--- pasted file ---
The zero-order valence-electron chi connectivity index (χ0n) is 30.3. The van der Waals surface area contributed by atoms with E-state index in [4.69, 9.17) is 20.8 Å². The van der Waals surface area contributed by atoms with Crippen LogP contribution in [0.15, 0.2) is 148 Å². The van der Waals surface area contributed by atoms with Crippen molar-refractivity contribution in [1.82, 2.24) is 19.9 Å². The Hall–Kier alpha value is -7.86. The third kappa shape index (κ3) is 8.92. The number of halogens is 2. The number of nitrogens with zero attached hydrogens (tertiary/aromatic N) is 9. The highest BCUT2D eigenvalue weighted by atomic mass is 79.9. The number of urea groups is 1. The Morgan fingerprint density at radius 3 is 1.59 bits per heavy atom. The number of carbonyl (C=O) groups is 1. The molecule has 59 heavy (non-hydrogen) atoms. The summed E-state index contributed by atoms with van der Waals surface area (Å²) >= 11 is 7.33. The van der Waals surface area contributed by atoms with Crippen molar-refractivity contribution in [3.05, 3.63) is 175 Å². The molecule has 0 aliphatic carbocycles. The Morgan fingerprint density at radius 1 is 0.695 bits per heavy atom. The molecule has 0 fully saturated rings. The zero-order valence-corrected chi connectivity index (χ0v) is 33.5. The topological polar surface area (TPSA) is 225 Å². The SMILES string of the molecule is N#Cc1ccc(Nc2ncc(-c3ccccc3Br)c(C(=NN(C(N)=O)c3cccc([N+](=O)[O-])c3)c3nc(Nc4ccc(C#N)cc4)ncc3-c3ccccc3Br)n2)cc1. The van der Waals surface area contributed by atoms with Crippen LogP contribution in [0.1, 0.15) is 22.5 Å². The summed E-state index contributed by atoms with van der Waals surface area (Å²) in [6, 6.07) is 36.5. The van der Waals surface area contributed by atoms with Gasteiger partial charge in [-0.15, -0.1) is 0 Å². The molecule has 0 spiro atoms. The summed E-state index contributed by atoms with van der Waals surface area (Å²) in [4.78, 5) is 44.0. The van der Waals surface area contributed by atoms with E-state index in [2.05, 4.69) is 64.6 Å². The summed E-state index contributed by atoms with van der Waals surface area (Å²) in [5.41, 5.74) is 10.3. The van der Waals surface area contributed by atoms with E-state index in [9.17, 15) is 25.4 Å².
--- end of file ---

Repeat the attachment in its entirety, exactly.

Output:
The zero-order valence-electron chi connectivity index (χ0n) is 30.3. The van der Waals surface area contributed by atoms with E-state index in [4.69, 9.17) is 20.8 Å². The van der Waals surface area contributed by atoms with Crippen LogP contribution in [0.15, 0.2) is 148 Å². The van der Waals surface area contributed by atoms with Crippen molar-refractivity contribution in [1.82, 2.24) is 19.9 Å². The Hall–Kier alpha value is -7.86. The third kappa shape index (κ3) is 8.92. The number of halogens is 2. The number of nitrogens with zero attached hydrogens (tertiary/aromatic N) is 9. The highest BCUT2D eigenvalue weighted by atomic mass is 79.9. The number of urea groups is 1. The Morgan fingerprint density at radius 3 is 1.59 bits per heavy atom. The number of carbonyl (C=O) groups is 1. The molecule has 59 heavy (non-hydrogen) atoms. The summed E-state index contributed by atoms with van der Waals surface area (Å²) >= 11 is 7.33. The van der Waals surface area contributed by atoms with Crippen molar-refractivity contribution in [3.05, 3.63) is 175 Å². The molecule has 0 aliphatic carbocycles. The Morgan fingerprint density at radius 1 is 0.695 bits per heavy atom. The molecule has 0 fully saturated rings. The zero-order valence-corrected chi connectivity index (χ0v) is 33.5. The topological polar surface area (TPSA) is 225 Å². The SMILES string of the molecule is N#Cc1ccc(Nc2ncc(-c3ccccc3Br)c(C(=NN(C(N)=O)c3cccc([N+](=O)[O-])c3)c3nc(Nc4ccc(C#N)cc4)ncc3-c3ccccc3Br)n2)cc1. The van der Waals surface area contributed by atoms with Crippen LogP contribution in [0.1, 0.15) is 22.5 Å². The summed E-state index contributed by atoms with van der Waals surface area (Å²) in [6, 6.07) is 36.5. The van der Waals surface area contributed by atoms with Gasteiger partial charge in [-0.15, -0.1) is 0 Å². The molecule has 0 spiro atoms. The summed E-state index contributed by atoms with van der Waals surface area (Å²) in [4.78, 5) is 44.0. The van der Waals surface area contributed by atoms with E-state index in [2.05, 4.69) is 64.6 Å². The summed E-state index contributed by atoms with van der Waals surface area (Å²) in [5.41, 5.74) is 10.3. The van der Waals surface area contributed by atoms with E-state index in [9.17, 15) is 25.4 Å².